NORWAY - If pension reform is not forthcoming, Norway faces an unsustainable budgetary situation in the long term, according to the latest Organisation for Economic Co-operation and Development (OECD) economic survey on Norway.
The report said: “If the current public sector reform programme does not rein in spending soon or if a pension reform is agreed in 2004 that is not ambitious enough, the current framework will be too loose and policy will have to be reversed to ensure long-term fiscal sustainability.”
Without reforms, total age-related government spending will rise by around 13 percentage points of GDP between 2000 and 2050, among the strongest in the OECD area. Another major labour market issue is the worrying drop in the effective retirement age, although it is still high in international comparison.
The OECD said it remains to be seen whether the latest pension committee – the third one in six years – will come up with such adequate ideas for pension reform. This committee will provide a comprehensive review of the Norwegian system, including the possible use of the Government Petroleum Fund for funding pensions.
In 2001, the government allocated more than NOK250bn (17% of GDP) to the Government Petroleum Fund, increasing the size of the fund by two-thirds. Nevertheless, it is still only half the size of the largest European pension fund (the Dutch ABP) and the largest American pension fund (CalPERS).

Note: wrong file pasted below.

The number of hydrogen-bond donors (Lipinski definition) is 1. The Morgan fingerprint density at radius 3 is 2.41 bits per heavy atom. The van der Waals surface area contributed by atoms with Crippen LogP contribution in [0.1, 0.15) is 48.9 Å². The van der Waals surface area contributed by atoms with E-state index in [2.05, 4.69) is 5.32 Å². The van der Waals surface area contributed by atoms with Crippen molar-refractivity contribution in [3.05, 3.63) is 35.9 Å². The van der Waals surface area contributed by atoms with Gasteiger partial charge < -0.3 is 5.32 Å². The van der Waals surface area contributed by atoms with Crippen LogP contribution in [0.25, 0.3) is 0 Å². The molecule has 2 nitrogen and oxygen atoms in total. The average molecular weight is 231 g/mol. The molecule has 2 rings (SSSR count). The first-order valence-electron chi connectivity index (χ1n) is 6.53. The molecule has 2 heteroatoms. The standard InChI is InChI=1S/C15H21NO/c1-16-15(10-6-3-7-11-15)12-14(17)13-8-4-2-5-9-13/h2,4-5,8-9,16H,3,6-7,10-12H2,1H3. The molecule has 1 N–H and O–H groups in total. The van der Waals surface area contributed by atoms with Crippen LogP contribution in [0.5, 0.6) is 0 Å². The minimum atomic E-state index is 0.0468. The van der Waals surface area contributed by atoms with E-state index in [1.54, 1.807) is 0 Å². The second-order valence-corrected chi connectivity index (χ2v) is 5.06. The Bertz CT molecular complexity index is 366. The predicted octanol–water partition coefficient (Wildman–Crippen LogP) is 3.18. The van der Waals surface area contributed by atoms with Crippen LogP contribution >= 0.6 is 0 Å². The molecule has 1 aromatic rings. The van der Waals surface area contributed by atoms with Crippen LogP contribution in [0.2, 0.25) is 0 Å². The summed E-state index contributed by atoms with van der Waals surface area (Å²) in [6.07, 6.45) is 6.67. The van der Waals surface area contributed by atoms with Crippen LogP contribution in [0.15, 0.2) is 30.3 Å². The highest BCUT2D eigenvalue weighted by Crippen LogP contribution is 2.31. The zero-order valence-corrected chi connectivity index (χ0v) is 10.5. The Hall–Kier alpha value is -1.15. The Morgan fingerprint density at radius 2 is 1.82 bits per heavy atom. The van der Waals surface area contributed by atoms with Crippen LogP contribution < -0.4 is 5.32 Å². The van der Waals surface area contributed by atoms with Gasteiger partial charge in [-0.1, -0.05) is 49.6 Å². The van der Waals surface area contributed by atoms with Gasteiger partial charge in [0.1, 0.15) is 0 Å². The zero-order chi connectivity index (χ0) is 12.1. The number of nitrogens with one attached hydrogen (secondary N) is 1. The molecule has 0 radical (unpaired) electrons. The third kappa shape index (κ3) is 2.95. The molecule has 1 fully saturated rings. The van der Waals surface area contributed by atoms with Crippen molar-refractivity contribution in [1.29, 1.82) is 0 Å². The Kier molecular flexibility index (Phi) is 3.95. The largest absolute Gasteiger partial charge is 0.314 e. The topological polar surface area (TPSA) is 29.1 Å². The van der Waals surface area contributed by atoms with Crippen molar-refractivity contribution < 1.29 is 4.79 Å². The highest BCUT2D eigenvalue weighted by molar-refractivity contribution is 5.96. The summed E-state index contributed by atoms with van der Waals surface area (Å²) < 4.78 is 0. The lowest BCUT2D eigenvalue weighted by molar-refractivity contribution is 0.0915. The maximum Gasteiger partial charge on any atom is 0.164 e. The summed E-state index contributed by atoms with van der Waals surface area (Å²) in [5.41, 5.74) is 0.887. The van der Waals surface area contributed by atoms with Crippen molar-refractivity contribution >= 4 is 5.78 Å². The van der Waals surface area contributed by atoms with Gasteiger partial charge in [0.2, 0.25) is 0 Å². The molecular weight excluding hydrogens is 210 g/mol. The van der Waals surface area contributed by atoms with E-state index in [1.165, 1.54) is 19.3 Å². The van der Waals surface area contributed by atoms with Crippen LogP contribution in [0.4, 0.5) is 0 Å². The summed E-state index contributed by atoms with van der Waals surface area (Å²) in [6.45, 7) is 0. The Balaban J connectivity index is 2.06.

Due to the stock market meltdown, the rate of return on the fund’s currency basket was negative (–2.4%) for the first time, while the appreciation of the krone made the return even more negative (–5.3%) in local currency. Since 1998, the real return has been 3.6% per year, slightly below the real return of 4% expected in the fiscal policy guidelines.
The OECD said: “In the view of the managers of the fund, there are hardly grounds for expecting that the high returns recorded in the 1990s will be repeated this decade.”
It added: “Objectives other than maximum return have become more important since 2001 as an Environmental Fund of NOK 1bn was created – it had a more negative return in 2001 – and as a council was established to evaluate whether the fund’s investments comply with international law.”
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